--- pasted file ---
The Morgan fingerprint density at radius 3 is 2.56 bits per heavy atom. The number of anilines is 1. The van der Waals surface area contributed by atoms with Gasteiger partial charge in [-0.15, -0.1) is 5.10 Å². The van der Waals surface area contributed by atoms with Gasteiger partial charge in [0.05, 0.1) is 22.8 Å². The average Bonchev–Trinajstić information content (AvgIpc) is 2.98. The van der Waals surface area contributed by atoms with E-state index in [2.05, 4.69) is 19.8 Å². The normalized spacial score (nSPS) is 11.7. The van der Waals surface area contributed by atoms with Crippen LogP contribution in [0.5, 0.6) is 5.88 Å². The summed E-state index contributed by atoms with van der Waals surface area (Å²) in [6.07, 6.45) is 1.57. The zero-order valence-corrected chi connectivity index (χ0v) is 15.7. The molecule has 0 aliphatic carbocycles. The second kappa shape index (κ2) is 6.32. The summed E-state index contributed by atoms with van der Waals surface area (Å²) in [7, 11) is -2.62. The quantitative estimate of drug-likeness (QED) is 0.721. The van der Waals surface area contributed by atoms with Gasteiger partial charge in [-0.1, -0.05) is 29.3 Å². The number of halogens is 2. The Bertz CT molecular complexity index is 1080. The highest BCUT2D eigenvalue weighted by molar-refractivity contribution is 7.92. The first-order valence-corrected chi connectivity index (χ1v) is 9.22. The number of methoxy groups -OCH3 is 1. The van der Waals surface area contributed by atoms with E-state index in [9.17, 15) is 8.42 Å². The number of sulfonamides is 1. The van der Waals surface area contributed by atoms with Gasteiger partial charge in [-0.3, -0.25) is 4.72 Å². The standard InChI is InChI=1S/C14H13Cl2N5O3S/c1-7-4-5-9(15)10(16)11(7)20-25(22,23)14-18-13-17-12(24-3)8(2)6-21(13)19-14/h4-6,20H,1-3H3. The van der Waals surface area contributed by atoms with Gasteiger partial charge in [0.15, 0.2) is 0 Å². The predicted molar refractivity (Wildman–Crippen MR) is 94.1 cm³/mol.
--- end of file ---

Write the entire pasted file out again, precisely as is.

The Morgan fingerprint density at radius 3 is 2.56 bits per heavy atom. The number of anilines is 1. The van der Waals surface area contributed by atoms with Gasteiger partial charge in [-0.15, -0.1) is 5.10 Å². The van der Waals surface area contributed by atoms with Gasteiger partial charge in [0.05, 0.1) is 22.8 Å². The average Bonchev–Trinajstić information content (AvgIpc) is 2.98. The van der Waals surface area contributed by atoms with E-state index in [2.05, 4.69) is 19.8 Å². The normalized spacial score (nSPS) is 11.7. The van der Waals surface area contributed by atoms with Crippen LogP contribution in [0.5, 0.6) is 5.88 Å². The summed E-state index contributed by atoms with van der Waals surface area (Å²) in [6.07, 6.45) is 1.57. The zero-order valence-corrected chi connectivity index (χ0v) is 15.7. The molecule has 0 aliphatic carbocycles. The second kappa shape index (κ2) is 6.32. The summed E-state index contributed by atoms with van der Waals surface area (Å²) in [7, 11) is -2.62. The quantitative estimate of drug-likeness (QED) is 0.721. The van der Waals surface area contributed by atoms with Gasteiger partial charge in [-0.1, -0.05) is 29.3 Å². The number of halogens is 2. The Bertz CT molecular complexity index is 1080. The highest BCUT2D eigenvalue weighted by molar-refractivity contribution is 7.92. The first-order valence-corrected chi connectivity index (χ1v) is 9.22. The number of methoxy groups -OCH3 is 1. The van der Waals surface area contributed by atoms with E-state index in [9.17, 15) is 8.42 Å². The number of sulfonamides is 1. The van der Waals surface area contributed by atoms with Gasteiger partial charge in [-0.3, -0.25) is 4.72 Å². The standard InChI is InChI=1S/C14H13Cl2N5O3S/c1-7-4-5-9(15)10(16)11(7)20-25(22,23)14-18-13-17-12(24-3)8(2)6-21(13)19-14/h4-6,20H,1-3H3. The van der Waals surface area contributed by atoms with Gasteiger partial charge in [0.15, 0.2) is 0 Å². The predicted molar refractivity (Wildman–Crippen MR) is 94.1 cm³/mol.